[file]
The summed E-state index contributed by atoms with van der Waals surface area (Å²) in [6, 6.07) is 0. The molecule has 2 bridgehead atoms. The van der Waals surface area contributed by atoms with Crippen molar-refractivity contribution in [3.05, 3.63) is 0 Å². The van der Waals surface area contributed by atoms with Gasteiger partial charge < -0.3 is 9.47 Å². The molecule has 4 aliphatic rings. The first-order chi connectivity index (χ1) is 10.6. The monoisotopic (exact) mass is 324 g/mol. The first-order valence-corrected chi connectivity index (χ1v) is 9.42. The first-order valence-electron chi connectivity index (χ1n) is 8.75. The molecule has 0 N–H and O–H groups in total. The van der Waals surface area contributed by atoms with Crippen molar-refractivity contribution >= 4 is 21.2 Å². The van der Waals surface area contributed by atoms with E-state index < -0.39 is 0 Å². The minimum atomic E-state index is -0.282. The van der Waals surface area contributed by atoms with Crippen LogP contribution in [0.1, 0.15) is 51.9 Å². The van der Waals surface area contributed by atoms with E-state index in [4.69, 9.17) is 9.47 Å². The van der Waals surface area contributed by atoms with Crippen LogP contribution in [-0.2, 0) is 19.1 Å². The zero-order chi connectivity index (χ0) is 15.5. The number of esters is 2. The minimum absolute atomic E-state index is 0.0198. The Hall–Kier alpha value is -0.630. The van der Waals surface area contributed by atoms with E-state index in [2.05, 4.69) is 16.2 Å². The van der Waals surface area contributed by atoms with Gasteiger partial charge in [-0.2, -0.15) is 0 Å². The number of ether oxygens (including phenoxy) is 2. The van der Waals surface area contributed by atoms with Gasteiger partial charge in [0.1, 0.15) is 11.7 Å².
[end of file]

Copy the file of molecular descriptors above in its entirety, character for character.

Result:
The summed E-state index contributed by atoms with van der Waals surface area (Å²) in [6, 6.07) is 0. The molecule has 2 bridgehead atoms. The van der Waals surface area contributed by atoms with Crippen molar-refractivity contribution in [3.05, 3.63) is 0 Å². The van der Waals surface area contributed by atoms with Gasteiger partial charge < -0.3 is 9.47 Å². The molecule has 4 aliphatic rings. The first-order chi connectivity index (χ1) is 10.6. The monoisotopic (exact) mass is 324 g/mol. The first-order valence-corrected chi connectivity index (χ1v) is 9.42. The first-order valence-electron chi connectivity index (χ1n) is 8.75. The molecule has 0 N–H and O–H groups in total. The van der Waals surface area contributed by atoms with Crippen molar-refractivity contribution >= 4 is 21.2 Å². The van der Waals surface area contributed by atoms with E-state index < -0.39 is 0 Å². The minimum atomic E-state index is -0.282. The van der Waals surface area contributed by atoms with Crippen LogP contribution in [0.1, 0.15) is 51.9 Å². The van der Waals surface area contributed by atoms with E-state index in [4.69, 9.17) is 9.47 Å². The van der Waals surface area contributed by atoms with Crippen LogP contribution in [-0.2, 0) is 19.1 Å². The zero-order chi connectivity index (χ0) is 15.5. The number of esters is 2. The minimum absolute atomic E-state index is 0.0198. The Hall–Kier alpha value is -0.630. The van der Waals surface area contributed by atoms with E-state index in [2.05, 4.69) is 16.2 Å². The van der Waals surface area contributed by atoms with Gasteiger partial charge in [-0.2, -0.15) is 0 Å². The number of ether oxygens (including phenoxy) is 2. The van der Waals surface area contributed by atoms with Gasteiger partial charge in [0.1, 0.15) is 11.7 Å².